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WASHINGTON, Nov 11 (Reuters) - The U.S. Senate may hold a vote on a bill to approve the Keystone XL oil pipeline from Canada when it returns from recess, largely to boost support for Democrat Mary Landrieu's run-off election to retain her Louisiana seat.
Lawmakers return to Washington on Wednesday for a "lame duck" session and will try to wrap up some legislation, such as spending bills, before the Republicans take control of the Senate in the new year.
The $8 billion pipeline project would deliver heavy Canadian oil sands crude from Alberta to Nebraska and make it easier to deliver oil from North Dakota's Bakken region to the U.S. Gulf Coast. It has languished for six years awaiting presidential approval, which is needed because the pipeline crosses a international border.
A senior Senate Democratic aide said in an interview that a Keystone approval vote in the lame duck session is under consideration but no decision has been made.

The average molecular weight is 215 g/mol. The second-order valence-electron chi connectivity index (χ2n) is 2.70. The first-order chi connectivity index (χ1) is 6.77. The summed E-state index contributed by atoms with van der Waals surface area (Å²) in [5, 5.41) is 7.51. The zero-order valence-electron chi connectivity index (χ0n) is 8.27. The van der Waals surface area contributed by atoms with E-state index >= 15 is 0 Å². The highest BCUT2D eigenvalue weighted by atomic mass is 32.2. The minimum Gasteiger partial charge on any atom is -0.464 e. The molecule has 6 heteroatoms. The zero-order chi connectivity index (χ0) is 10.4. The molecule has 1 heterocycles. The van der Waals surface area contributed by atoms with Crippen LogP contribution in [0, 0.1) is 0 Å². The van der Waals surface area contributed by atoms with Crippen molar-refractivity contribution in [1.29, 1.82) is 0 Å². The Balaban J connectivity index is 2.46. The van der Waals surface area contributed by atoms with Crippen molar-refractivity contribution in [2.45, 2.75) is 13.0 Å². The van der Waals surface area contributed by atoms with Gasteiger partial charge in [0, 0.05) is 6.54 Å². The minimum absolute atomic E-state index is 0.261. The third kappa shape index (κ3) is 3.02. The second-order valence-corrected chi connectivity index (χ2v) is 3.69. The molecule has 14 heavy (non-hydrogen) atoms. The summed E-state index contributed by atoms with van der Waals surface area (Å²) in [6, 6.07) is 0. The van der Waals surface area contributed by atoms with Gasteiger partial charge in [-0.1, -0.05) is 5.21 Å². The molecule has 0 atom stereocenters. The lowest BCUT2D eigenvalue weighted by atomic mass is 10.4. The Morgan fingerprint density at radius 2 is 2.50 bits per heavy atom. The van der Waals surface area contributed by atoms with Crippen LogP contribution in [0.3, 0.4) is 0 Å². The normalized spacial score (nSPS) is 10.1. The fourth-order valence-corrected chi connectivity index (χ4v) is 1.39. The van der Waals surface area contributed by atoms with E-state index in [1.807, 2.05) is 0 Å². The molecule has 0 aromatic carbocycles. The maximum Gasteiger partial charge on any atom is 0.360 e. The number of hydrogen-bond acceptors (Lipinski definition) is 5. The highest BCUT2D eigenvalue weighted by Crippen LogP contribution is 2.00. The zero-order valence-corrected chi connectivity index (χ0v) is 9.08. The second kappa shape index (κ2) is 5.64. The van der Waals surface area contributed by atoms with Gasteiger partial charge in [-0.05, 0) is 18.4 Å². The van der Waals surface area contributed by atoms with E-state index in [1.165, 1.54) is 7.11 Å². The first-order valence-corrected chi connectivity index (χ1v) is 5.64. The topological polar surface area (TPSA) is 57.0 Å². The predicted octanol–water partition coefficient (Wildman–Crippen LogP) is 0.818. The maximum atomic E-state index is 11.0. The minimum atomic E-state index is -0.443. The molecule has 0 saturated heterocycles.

Another congressional aide said the measure to approve TransCanada's pipeline could come as an amendment to a must-pass defense authorization bill.
Adam Jentleson, Senate Majority Leader Harry Reid's spokesman, did not confirm the possible vote, which was first reported by Bloomberg.
Aides say a vote on the pipeline would be intended to bolster Landrieu, chair of the Senate Energy and Natural Resources Committee.
Landrieu, seeking a fourth six-year term, faces Republican U.S. Representative Bill Cassidy in a run-off election on Dec. 6 after neither of them won more than 50 percent of the vote last week. Landrieu is one of a handful of congressional Democrats who have long supported of the pipeline.
Republicans have said they plan to push their own legislation for approval of the pipeline early in 2015.
Republican Senator John Hoeven of North Dakota said he has a bill that he plans to move and with a smattering of Democratic support expects to have over 60 votes after Republicans' decisive victories in key Senate races on Nov. 4.
Matt Dempsey, a former Senate aide currently with the industry group Oil Sands Fact Check, said the election results showed the Keystone XL pipeline enjoys "overwhelming bipartisan support."
"It's no surprise, therefore, to see Congress quickly move to end President Obama's endless delay," he said. (Reporting By Valerie Volcovici and Richard Cowan; Editing by Ros Krasny and Steve Orlofsky)